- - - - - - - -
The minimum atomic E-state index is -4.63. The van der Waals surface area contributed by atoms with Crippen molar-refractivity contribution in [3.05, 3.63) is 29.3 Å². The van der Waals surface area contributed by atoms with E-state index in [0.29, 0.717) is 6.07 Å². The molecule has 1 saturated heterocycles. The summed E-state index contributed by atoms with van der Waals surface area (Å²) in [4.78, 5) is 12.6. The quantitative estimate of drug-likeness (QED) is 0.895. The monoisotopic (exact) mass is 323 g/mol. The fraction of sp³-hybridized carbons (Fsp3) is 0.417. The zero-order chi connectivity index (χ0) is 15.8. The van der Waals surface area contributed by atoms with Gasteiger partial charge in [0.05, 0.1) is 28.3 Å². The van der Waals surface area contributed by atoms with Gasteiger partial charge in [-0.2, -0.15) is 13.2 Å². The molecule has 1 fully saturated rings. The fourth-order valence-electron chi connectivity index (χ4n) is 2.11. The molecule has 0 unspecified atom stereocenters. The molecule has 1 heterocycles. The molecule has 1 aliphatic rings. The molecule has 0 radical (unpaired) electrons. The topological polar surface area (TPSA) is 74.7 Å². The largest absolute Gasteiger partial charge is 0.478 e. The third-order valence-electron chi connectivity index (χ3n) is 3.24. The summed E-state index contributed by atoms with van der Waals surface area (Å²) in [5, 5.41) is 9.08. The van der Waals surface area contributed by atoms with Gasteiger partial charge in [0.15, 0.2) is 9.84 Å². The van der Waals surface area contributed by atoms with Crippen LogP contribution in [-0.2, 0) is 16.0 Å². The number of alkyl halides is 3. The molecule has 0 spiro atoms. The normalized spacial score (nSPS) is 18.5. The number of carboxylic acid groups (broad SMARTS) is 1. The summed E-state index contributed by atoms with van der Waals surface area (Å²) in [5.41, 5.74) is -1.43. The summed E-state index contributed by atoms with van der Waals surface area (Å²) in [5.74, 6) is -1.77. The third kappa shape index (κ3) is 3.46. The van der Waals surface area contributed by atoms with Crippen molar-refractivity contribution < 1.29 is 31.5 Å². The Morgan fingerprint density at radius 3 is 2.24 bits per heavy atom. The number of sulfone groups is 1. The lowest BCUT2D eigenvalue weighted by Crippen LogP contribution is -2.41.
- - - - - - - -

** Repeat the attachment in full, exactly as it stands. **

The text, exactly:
The minimum atomic E-state index is -4.63. The van der Waals surface area contributed by atoms with Crippen molar-refractivity contribution in [3.05, 3.63) is 29.3 Å². The van der Waals surface area contributed by atoms with E-state index in [0.29, 0.717) is 6.07 Å². The molecule has 1 saturated heterocycles. The summed E-state index contributed by atoms with van der Waals surface area (Å²) in [4.78, 5) is 12.6. The quantitative estimate of drug-likeness (QED) is 0.895. The monoisotopic (exact) mass is 323 g/mol. The fraction of sp³-hybridized carbons (Fsp3) is 0.417. The zero-order chi connectivity index (χ0) is 15.8. The van der Waals surface area contributed by atoms with Gasteiger partial charge in [0.05, 0.1) is 28.3 Å². The van der Waals surface area contributed by atoms with Gasteiger partial charge in [-0.2, -0.15) is 13.2 Å². The molecule has 1 fully saturated rings. The fourth-order valence-electron chi connectivity index (χ4n) is 2.11. The molecule has 0 unspecified atom stereocenters. The molecule has 1 heterocycles. The molecule has 1 aliphatic rings. The molecule has 0 radical (unpaired) electrons. The topological polar surface area (TPSA) is 74.7 Å². The largest absolute Gasteiger partial charge is 0.478 e. The third-order valence-electron chi connectivity index (χ3n) is 3.24. The summed E-state index contributed by atoms with van der Waals surface area (Å²) in [5, 5.41) is 9.08. The van der Waals surface area contributed by atoms with Gasteiger partial charge in [0.15, 0.2) is 9.84 Å². The van der Waals surface area contributed by atoms with Crippen LogP contribution in [-0.2, 0) is 16.0 Å². The number of alkyl halides is 3. The molecule has 0 spiro atoms. The normalized spacial score (nSPS) is 18.5. The number of carboxylic acid groups (broad SMARTS) is 1. The summed E-state index contributed by atoms with van der Waals surface area (Å²) in [5.41, 5.74) is -1.43. The summed E-state index contributed by atoms with van der Waals surface area (Å²) in [5.74, 6) is -1.77. The third kappa shape index (κ3) is 3.46. The van der Waals surface area contributed by atoms with Crippen molar-refractivity contribution < 1.29 is 31.5 Å². The Morgan fingerprint density at radius 3 is 2.24 bits per heavy atom. The number of sulfone groups is 1. The lowest BCUT2D eigenvalue weighted by Crippen LogP contribution is -2.41.